2015 in reading

Hello from Canada! 🙂 This will be my last post of 2015. While I have an awkward end of the month work-related deadline, I’m trying to take as much time away from work/the computer as possible now that I am home for Christmas. Other than helping out, I won’t be in the kitchen much either, so expect food-related posts to start back up again in the new year (and I’ll do a big favourites round-up in January). Come January, my work schedule changes and I hope to get back to what has been sorely lacking in my life for the past few months — cooking! You can also expect a travel post early in the new year as H. and I are embarking on a 3400km road trip next week!

I always enjoy sharing my favourite books of the year. As always, this isn’t necessarily books published in 2015, just the ones I happened to read.

Fiction
Empire Falls, by Richard Russo (2002) — Russo is hands-down one of my favourite authors. I’m quite literally pacing myself through his work so that I don’t read everything at once. While not as laugh-out-loud funny as Straight Man, Empire Falls is a humorous and highly perceptive look at small-town life in America.
Sylvanus Now, by Donna Morrissey (2006) — A sparkling Newfoundland tale (the best kind of tale!) that will stay with you a long time after. Morrissey nails the descriptions of 1950s Newfoundland. Brilliant.
Crow Lake, by Mary Lawson (2003) — This is another Canadian author and this story takes place in rural Ontario. Again, the story-telling is magnificent.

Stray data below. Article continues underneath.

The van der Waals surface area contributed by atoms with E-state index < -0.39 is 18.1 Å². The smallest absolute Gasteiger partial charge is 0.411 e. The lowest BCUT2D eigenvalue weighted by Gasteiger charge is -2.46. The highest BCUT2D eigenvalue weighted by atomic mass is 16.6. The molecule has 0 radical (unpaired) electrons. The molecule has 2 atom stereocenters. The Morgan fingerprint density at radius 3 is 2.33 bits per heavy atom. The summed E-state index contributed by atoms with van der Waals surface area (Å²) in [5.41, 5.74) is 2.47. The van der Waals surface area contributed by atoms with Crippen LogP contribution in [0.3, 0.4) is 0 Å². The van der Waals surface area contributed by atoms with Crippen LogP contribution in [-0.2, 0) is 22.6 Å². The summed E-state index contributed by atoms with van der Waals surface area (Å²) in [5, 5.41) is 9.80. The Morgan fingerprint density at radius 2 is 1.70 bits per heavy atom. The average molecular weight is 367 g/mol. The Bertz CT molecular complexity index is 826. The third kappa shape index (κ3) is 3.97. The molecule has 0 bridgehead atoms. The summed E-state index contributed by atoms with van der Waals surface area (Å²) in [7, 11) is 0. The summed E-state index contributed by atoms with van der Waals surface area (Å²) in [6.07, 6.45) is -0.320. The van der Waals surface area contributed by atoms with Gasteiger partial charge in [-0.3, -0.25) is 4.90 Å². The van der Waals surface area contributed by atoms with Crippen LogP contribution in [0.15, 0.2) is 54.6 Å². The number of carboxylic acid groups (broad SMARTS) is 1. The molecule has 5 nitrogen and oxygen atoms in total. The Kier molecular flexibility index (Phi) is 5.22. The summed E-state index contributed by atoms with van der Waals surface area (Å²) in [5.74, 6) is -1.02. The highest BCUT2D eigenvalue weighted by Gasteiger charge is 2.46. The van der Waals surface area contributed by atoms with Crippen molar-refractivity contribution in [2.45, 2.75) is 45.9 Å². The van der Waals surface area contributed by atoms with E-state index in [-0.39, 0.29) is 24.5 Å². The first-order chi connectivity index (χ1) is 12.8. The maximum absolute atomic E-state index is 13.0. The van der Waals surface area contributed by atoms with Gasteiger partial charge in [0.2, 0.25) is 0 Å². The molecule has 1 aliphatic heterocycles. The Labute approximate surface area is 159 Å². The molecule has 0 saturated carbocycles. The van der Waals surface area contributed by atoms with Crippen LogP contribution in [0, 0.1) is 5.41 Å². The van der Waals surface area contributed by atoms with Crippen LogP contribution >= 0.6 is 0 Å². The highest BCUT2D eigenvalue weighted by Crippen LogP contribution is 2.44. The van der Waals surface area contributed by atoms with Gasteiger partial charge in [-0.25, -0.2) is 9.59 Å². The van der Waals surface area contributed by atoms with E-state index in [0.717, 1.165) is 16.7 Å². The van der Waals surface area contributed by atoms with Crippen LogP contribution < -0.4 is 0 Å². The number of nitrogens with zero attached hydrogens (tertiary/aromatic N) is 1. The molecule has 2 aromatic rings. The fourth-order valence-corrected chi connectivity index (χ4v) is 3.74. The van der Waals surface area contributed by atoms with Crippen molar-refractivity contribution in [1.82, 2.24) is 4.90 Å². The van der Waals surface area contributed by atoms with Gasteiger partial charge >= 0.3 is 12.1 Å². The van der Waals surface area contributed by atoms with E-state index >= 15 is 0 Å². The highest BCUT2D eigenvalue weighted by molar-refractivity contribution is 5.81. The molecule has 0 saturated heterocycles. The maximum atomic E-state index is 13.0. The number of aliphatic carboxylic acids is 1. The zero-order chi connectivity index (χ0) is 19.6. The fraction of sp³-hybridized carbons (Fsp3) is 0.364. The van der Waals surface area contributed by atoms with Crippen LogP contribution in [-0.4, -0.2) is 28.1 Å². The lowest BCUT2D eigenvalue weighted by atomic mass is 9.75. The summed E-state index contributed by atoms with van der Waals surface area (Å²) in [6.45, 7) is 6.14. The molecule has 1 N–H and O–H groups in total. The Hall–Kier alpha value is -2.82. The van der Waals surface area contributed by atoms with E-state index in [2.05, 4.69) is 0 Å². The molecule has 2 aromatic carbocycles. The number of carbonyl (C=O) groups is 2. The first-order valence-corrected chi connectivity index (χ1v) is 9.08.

Undermajordomo Minor, by Patrick deWitt (2015) — Not my usual ‘type’ of read, but this book was fun, funny, and very engaging.

Nonfiction
No Expenses Spared by Robert Winnett & Gordon Rayner (2010) — I remember the expenses scandal as it unfolded and this book gives the backstory of how that happened as the truth came out of how MPs were abusing their expense accounts. Required reading for anyone interested in politics, power, and the media.
The Shepherd’s Life, by James Rebanks (2015) — I think the reason this book was so successful is because it’s about  practices that many of us are so far removed from and disengaged with. Rebanks brought shepherding and farming back into everyday conversation and I think he did a fantastic job of it.
Hack Attack by Nick Davies (2014) — This should be on everyone’s reading list. Everyone. It is a book about power and the media and corruption and while it’s a hideous story it is a brilliant book.

Merry Christmas and Happy New Year! 🙂

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